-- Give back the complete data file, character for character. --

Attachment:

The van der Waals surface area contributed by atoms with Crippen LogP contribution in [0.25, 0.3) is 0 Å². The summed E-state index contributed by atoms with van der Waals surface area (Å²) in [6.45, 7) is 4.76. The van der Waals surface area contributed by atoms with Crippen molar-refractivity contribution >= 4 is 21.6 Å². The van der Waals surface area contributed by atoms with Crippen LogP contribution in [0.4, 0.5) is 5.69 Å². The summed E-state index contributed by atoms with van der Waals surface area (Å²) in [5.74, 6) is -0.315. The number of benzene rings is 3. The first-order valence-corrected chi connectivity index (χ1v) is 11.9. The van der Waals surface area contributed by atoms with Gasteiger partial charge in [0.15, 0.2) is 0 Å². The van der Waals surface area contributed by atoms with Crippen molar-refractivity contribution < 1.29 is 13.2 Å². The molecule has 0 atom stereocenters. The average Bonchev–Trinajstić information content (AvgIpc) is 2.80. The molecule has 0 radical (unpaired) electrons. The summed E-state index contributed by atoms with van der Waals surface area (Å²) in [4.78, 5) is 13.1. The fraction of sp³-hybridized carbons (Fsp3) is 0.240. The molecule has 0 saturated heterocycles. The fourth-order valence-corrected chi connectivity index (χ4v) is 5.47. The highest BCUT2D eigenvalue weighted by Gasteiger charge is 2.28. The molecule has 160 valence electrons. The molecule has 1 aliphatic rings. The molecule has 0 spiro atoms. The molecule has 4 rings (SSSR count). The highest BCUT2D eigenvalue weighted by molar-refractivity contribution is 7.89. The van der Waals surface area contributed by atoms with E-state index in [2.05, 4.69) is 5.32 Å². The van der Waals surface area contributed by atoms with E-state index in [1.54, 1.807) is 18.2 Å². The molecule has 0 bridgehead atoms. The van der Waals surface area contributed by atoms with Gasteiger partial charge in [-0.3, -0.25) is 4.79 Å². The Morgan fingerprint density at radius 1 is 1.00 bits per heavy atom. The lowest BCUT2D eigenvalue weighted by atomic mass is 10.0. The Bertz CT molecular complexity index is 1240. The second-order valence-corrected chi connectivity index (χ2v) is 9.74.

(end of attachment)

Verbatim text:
The van der Waals surface area contributed by atoms with Crippen LogP contribution in [0.25, 0.3) is 0 Å². The summed E-state index contributed by atoms with van der Waals surface area (Å²) in [6.45, 7) is 4.76. The van der Waals surface area contributed by atoms with Crippen molar-refractivity contribution >= 4 is 21.6 Å². The van der Waals surface area contributed by atoms with Crippen LogP contribution in [0.4, 0.5) is 5.69 Å². The summed E-state index contributed by atoms with van der Waals surface area (Å²) in [5.74, 6) is -0.315. The number of benzene rings is 3. The first-order valence-corrected chi connectivity index (χ1v) is 11.9. The van der Waals surface area contributed by atoms with Gasteiger partial charge in [0.15, 0.2) is 0 Å². The van der Waals surface area contributed by atoms with Crippen molar-refractivity contribution < 1.29 is 13.2 Å². The molecule has 0 atom stereocenters. The average Bonchev–Trinajstić information content (AvgIpc) is 2.80. The molecule has 0 radical (unpaired) electrons. The summed E-state index contributed by atoms with van der Waals surface area (Å²) in [4.78, 5) is 13.1. The fraction of sp³-hybridized carbons (Fsp3) is 0.240. The molecule has 0 saturated heterocycles. The fourth-order valence-corrected chi connectivity index (χ4v) is 5.47. The highest BCUT2D eigenvalue weighted by Gasteiger charge is 2.28. The molecule has 160 valence electrons. The molecule has 1 aliphatic rings. The molecule has 0 spiro atoms. The molecule has 4 rings (SSSR count). The highest BCUT2D eigenvalue weighted by molar-refractivity contribution is 7.89. The van der Waals surface area contributed by atoms with E-state index in [2.05, 4.69) is 5.32 Å². The van der Waals surface area contributed by atoms with E-state index in [1.54, 1.807) is 18.2 Å². The molecule has 0 bridgehead atoms. The van der Waals surface area contributed by atoms with Gasteiger partial charge in [-0.3, -0.25) is 4.79 Å². The Morgan fingerprint density at radius 1 is 1.00 bits per heavy atom. The lowest BCUT2D eigenvalue weighted by atomic mass is 10.0. The Bertz CT molecular complexity index is 1240. The second-order valence-corrected chi connectivity index (χ2v) is 9.74.